Generally, where company law imposes personal liability on directors for company obligations, an element of quasi-criminal behaviour is required, or at least a breach of duty. One important exception is 'wrongful trading' under section 214 of the Insolvency Act 1986. If a company enters insolvent liquidation, a director may be required to contribute to its assets if at some point before the commencement of the winding-up process they knew or ought to have known there was no reasonable prospect of it avoiding insolvent liquidation. However, it is important to note that while this emphasises the importance of behaving properly when a company is in financial difficulties, there is no offence or liability attaching to continuing to trade while insolvent per se.
For employees who are not also directors, their legal position with the company is governed almost exclusively by employment law and the employment contract. Once appointed as a director, the individual will retain their employee status, but have the additional company law status of director, with the additional rights and (mostly) responsibilities
that entails. Individuals should be particularly aware of the statutory duties imposed by the Companies Act 2006.
One option for individuals who have concerns in this area is directors and officers (D&O) liability insurance, a policy that the company takes out for directors and officers to cover liabilities arising in the course of their activities. There are limits to what this can cover, but it can offer vital financial assistance if things do turn sour. Claims under D&O insurance are fairly rare in practice, but the reassurance provided by this type of policy can make it easier for directors to operate in a genuinely commercial way, rather than following an unnecessarily risk averse approach.
LLPs, like companies, benefit from limited liability. Accordingly, many of the considerations set out above apply equally. As well as general legal concerns, members of an LLP will invariably be party to a members' agreement. It is vital that (potential) members familiarise themselves with its provisions and that the agreement is appropriately drafted for the particular business.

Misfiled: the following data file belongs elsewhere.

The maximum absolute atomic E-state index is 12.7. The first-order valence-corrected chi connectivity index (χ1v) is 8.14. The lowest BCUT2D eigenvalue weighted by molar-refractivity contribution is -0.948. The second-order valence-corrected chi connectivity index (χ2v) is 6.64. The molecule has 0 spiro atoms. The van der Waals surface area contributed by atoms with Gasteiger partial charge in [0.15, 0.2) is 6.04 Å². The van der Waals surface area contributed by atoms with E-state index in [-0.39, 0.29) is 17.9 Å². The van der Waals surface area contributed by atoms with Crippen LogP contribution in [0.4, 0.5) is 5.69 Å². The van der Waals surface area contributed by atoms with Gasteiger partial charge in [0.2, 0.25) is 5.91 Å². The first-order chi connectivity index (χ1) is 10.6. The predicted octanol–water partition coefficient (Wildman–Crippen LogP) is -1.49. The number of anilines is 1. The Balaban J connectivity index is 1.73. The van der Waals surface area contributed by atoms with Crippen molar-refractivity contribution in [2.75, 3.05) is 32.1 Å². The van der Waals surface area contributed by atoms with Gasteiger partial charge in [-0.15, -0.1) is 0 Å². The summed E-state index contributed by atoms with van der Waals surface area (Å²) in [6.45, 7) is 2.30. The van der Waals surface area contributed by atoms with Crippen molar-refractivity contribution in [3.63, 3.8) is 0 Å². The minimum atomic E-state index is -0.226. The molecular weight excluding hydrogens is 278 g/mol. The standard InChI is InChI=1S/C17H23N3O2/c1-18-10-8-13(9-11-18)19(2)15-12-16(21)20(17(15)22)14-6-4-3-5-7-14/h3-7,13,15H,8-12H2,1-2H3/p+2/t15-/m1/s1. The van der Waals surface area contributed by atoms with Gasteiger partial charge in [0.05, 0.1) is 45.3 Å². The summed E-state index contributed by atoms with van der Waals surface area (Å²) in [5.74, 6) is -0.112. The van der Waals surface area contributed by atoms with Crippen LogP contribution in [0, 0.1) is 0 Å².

The agreement will generally deal with, for example, the extent of duties owed by individual members both to the LLP and other members.
As well as general legal concerns, members of an LLP will invariably be party to a members' agreement. It is vital that (potential) members familiarise themselves with its provisions...
As a legal entity created by the Limited Liability Partnerships Act 2000, an LLP has members rather than partners. Nevertheless, it is relatively common commercial practice for members of LLPs to use the term partner. Some academics have suggested that this exposes members to risk of partnership-style personal liability. This is extremely unlikely, but it is sensible to have explanatory wording on websites and in terms and conditions to make clear the context in which the expression partner is used.
Unlike companies, LLPs are tax transparent – so genuine members (as opposed to employees) are taxed as if they were self-employed. This can bring benefits in terms of tax savings. However, over the past year HMRC has been clamping down on those it deems to be employees claiming self-employed status as members of LLPs. Accordingly, to avoid being taxed as employees LLP members need to be self-employed as a matter of substance as well as form – for many professional practices this has seen a wave of recent capital injections from more junior members.
But it should be remembered that loss of employee status, while bringing tax savings, does mean the loss of many of the protections that employment law brings, such as from unfair dismissal.
Unlike companies and LLPs, partners in a general partnership will have joint and several personal liability to third parties. Any individual considering becoming a partner should therefore carefully consider both the prevailing legal and commercial context (such as insurance arrangements, the partnership's financial condition, and the provisions of the partnership agreement that regulate liability as between partners themselves), and the general risk profile of the business.
In this context it is worth noting that any partner can commit the partnership as a whole to a liability, which then becomes a joint responsibility of all the partners.
Similar issues to those on LLPs apply in relation to the tax treatment and employment status of partners.
David Webster is Partner at Russell-Cooke LLP
This feature is taken from the RICS Property journal (March/April 2015)